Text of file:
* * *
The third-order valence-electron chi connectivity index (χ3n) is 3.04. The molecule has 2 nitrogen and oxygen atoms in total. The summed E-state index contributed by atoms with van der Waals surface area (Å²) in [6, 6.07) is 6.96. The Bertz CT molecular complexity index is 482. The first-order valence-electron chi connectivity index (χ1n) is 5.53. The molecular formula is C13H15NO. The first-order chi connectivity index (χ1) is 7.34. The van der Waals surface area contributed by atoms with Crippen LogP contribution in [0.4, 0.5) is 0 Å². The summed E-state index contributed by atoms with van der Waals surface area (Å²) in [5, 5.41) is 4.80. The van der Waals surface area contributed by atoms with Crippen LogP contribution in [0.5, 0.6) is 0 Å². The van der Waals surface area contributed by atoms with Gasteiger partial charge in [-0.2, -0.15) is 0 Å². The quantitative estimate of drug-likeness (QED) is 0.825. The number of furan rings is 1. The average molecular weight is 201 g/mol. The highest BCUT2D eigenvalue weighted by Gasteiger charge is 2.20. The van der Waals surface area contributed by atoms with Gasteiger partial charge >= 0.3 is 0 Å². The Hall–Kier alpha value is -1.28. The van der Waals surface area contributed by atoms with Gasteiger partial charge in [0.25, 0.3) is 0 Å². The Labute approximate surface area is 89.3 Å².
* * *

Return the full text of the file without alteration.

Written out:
The third-order valence-electron chi connectivity index (χ3n) is 3.04. The molecule has 2 nitrogen and oxygen atoms in total. The summed E-state index contributed by atoms with van der Waals surface area (Å²) in [6, 6.07) is 6.96. The Bertz CT molecular complexity index is 482. The first-order valence-electron chi connectivity index (χ1n) is 5.53. The molecular formula is C13H15NO. The first-order chi connectivity index (χ1) is 7.34. The van der Waals surface area contributed by atoms with Crippen LogP contribution in [0.4, 0.5) is 0 Å². The summed E-state index contributed by atoms with van der Waals surface area (Å²) in [5, 5.41) is 4.80. The van der Waals surface area contributed by atoms with Crippen LogP contribution in [0.5, 0.6) is 0 Å². The van der Waals surface area contributed by atoms with Gasteiger partial charge in [-0.2, -0.15) is 0 Å². The quantitative estimate of drug-likeness (QED) is 0.825. The number of furan rings is 1. The average molecular weight is 201 g/mol. The highest BCUT2D eigenvalue weighted by Gasteiger charge is 2.20. The van der Waals surface area contributed by atoms with Gasteiger partial charge >= 0.3 is 0 Å². The Hall–Kier alpha value is -1.28. The van der Waals surface area contributed by atoms with Gasteiger partial charge in [0.25, 0.3) is 0 Å². The Labute approximate surface area is 89.3 Å².